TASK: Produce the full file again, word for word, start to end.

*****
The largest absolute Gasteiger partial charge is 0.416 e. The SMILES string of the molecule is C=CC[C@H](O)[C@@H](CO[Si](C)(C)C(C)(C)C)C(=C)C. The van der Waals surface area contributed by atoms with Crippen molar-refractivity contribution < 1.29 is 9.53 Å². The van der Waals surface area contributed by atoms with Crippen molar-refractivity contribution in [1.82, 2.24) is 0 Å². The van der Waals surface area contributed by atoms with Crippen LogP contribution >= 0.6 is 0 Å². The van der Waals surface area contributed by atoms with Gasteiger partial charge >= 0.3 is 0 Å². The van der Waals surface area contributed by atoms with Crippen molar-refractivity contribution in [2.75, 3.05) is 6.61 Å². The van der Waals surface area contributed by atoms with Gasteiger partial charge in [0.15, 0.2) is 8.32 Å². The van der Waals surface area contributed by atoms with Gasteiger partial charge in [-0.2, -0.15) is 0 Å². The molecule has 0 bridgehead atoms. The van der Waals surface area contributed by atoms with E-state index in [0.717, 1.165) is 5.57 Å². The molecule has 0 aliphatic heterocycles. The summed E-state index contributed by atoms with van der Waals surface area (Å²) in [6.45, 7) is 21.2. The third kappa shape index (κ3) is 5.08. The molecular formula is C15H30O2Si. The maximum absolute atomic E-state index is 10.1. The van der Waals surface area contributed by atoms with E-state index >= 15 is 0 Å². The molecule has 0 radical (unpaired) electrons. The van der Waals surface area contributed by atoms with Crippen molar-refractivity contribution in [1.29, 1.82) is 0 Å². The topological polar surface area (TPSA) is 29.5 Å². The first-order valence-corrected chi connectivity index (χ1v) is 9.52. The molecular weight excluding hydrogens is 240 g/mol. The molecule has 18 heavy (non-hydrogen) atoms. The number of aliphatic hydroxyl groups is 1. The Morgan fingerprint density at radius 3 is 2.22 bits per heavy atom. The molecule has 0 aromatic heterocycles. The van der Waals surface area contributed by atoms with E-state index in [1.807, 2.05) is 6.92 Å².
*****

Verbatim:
The largest absolute Gasteiger partial charge is 0.416 e. The SMILES string of the molecule is C=CC[C@H](O)[C@@H](CO[Si](C)(C)C(C)(C)C)C(=C)C. The van der Waals surface area contributed by atoms with Crippen molar-refractivity contribution < 1.29 is 9.53 Å². The van der Waals surface area contributed by atoms with Crippen molar-refractivity contribution in [1.82, 2.24) is 0 Å². The van der Waals surface area contributed by atoms with Crippen LogP contribution >= 0.6 is 0 Å². The van der Waals surface area contributed by atoms with Gasteiger partial charge >= 0.3 is 0 Å². The van der Waals surface area contributed by atoms with Crippen molar-refractivity contribution in [2.75, 3.05) is 6.61 Å². The van der Waals surface area contributed by atoms with Gasteiger partial charge in [0.15, 0.2) is 8.32 Å². The van der Waals surface area contributed by atoms with Gasteiger partial charge in [-0.2, -0.15) is 0 Å². The molecule has 0 bridgehead atoms. The van der Waals surface area contributed by atoms with E-state index in [0.717, 1.165) is 5.57 Å². The molecule has 0 aliphatic heterocycles. The summed E-state index contributed by atoms with van der Waals surface area (Å²) in [6.45, 7) is 21.2. The third kappa shape index (κ3) is 5.08. The molecular formula is C15H30O2Si. The maximum absolute atomic E-state index is 10.1. The van der Waals surface area contributed by atoms with E-state index >= 15 is 0 Å². The molecule has 0 radical (unpaired) electrons. The van der Waals surface area contributed by atoms with Crippen molar-refractivity contribution in [1.29, 1.82) is 0 Å². The topological polar surface area (TPSA) is 29.5 Å². The first-order valence-corrected chi connectivity index (χ1v) is 9.52. The molecular weight excluding hydrogens is 240 g/mol. The molecule has 18 heavy (non-hydrogen) atoms. The number of aliphatic hydroxyl groups is 1. The Morgan fingerprint density at radius 3 is 2.22 bits per heavy atom. The molecule has 0 aromatic heterocycles. The van der Waals surface area contributed by atoms with E-state index in [1.807, 2.05) is 6.92 Å².